US v. Dupree, Lewis et al, 2nd Cir., filed August Term: Failure of Indictment to Allege Drug Quantity, Admissibility of Other Bad Act Evidence.

Not a very helpful case for defendants charged with serious drug trafficking conspiracies, but important to know nonetheless. This case involved a long-running drug conspiracy that resulted in the death of a co-conspirator back in 1994.  The main issues on appeal are the failure to allege drug quantity in the indictment, and admissibility of another drug conspiracy that occurred in Maryland some years before these events.

Defendants were charged with (1) killing and conspiring to kill a co-conspirator, Dawson, in 1994 while conspiring to distribute cocaine base in Staten Island (an offense punishable under 21 USC §§841(b)(1)(A) and 848 (e)(1)(A) (Counts One and Two); and (2) conspiring to distribute and possess with intent to distribute at least 280 grams of cocaine base in Staten Island from 2011 to 2013 in violation of 21 USC §§846 and 841(b)(1)(A)(iii) (Count Three). Of the 3 counts, counts One and Two did not allege drug quantity as it should have. “An indictment that does not set out all of the essential elements of the offense charged is defective.” United States v. Gonzalez, 686 F.3d 122 (2d Cir. 2012). Federal Rule of Criminal Procedure 7(c)(1) requires an indictment to contain both “a plain, concise, and definite written statement of the essential facts constituting the offense charged” and a citation to the “statute, rule, regulation, or other provision of law that the defendant is alleged to have violated.” The statements of essential facts and statutory citation are separate requirements, and a deficiency in the factual allegations cannot be cured by a statutory citation in the same account.  Gonzalez, 686 F.3d at 128. An indictment charging an aggravated drug offense under 21 USC §841(b)(1)(A) “must always” include a factual allegations of the drug quantity as an essential element. The Court reviewed this claim under the plain error standard. Under the standard, the defendant is not entitled to relief unless there is (1) error that (2) is plain, and (3) affects his substantial rights. United States v. Cotton, 535 U.S. 625, 631 (2002). Here, the Court found that, under the plain error standard, defendants do not prevail because the district court judge repeatedly informed the jury that they had to find Defendants guilty of the conspiracy involving at least 280 grams of cocaine base.  In fact, noting that the indictment was defective at the time of trial, the judge went out of his way to essentially fix the error when he became aware of it.  So, no dice on this issue.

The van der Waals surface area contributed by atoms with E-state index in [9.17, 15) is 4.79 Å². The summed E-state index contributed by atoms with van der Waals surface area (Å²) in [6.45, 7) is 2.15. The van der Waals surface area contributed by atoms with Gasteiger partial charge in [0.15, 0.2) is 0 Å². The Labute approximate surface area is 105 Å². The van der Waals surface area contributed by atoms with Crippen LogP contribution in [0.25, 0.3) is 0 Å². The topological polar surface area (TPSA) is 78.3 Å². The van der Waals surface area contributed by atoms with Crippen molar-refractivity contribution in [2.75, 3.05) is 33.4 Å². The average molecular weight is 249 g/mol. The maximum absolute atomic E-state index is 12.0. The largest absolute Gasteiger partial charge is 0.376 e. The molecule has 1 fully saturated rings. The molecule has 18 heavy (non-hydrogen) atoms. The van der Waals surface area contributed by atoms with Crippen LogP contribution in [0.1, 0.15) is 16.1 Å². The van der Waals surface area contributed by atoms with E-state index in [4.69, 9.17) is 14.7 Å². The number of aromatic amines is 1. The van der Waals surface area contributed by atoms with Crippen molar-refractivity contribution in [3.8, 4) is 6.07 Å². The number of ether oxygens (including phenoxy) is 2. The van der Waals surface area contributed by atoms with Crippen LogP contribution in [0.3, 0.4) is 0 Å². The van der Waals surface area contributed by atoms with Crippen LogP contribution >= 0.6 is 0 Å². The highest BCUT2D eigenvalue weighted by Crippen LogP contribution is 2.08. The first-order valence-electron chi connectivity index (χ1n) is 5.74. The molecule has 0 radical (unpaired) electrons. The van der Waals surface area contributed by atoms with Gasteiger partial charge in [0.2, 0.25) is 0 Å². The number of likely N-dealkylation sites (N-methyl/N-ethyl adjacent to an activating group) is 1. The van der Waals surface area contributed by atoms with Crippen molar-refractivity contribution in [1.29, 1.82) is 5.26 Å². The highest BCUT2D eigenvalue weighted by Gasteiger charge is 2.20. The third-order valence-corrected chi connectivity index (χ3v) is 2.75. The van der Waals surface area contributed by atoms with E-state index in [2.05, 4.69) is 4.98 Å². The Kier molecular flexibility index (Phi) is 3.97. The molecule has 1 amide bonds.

As to the 404(b) evidence, the other (really, really) “bad act” evidence: Rule 404(b) prohibits the admission of evidence of prior crimes, wrongs, or acts “to prove the defendant’s propensity to commit the crime charged.”  United States v. Diaz, 176 F.3d 52, 79 (2d Cir. 1999) (referring to Fed. R. Evid. 404(b)(1)).  The rule does not bar admission if the evidence is used “for another purpose, such as proving motive, opportunity, intent, preparation, plan, knowledge, identity, absence of mistake or lack of accident.”  Fed. R. Evid. 404(b)(2).  The Court noted its “inclusionary approach” that prior act evidence is admissible if offered ‘for any purpose other than to show the defendant’s criminal propensity.”  United States v. Mejia, 545 F.3d 179, 206 (2d Cir. 2008) (quoting United States v. Garcia, 291 F.3d 127, 136 (2d Cir. 2002).

            “To determine if the court properly admitted prior at evidence pursuant to Rule 404(b) we consider whether: (1) The prior act evidence was offered for a proper purpose, (2) The evidence was relevant to a disputed issue; (3) The probative value of the prior act evidence substantially outweighed the danger of its unfair prejudice; and (4) The court administered inappropriate limiting instruction.”

Garcia, 291 F.3d at 136.

In this case, the district court allowed evidence of a prior drug conspiracy in Maryland from the early 1990’s to show that the brothers had a relationship that was beyond familial, and that they had worked in the drug trade together in the past.  The court found the testimony was relevant to disputed issues as probative evidence of defendants’ knowledge, intent, and relationships to the charged conduct.  Wow.  It’s not often that I note that the law in South Carolina is better than the law in another jurisdiction, but this is one of those rare times.  Thankfully in our state court, the rule is to closely monitor the admission of this kind of evidence because it’s so highly prejudicial. Anyway, an interesting case to be aware of.

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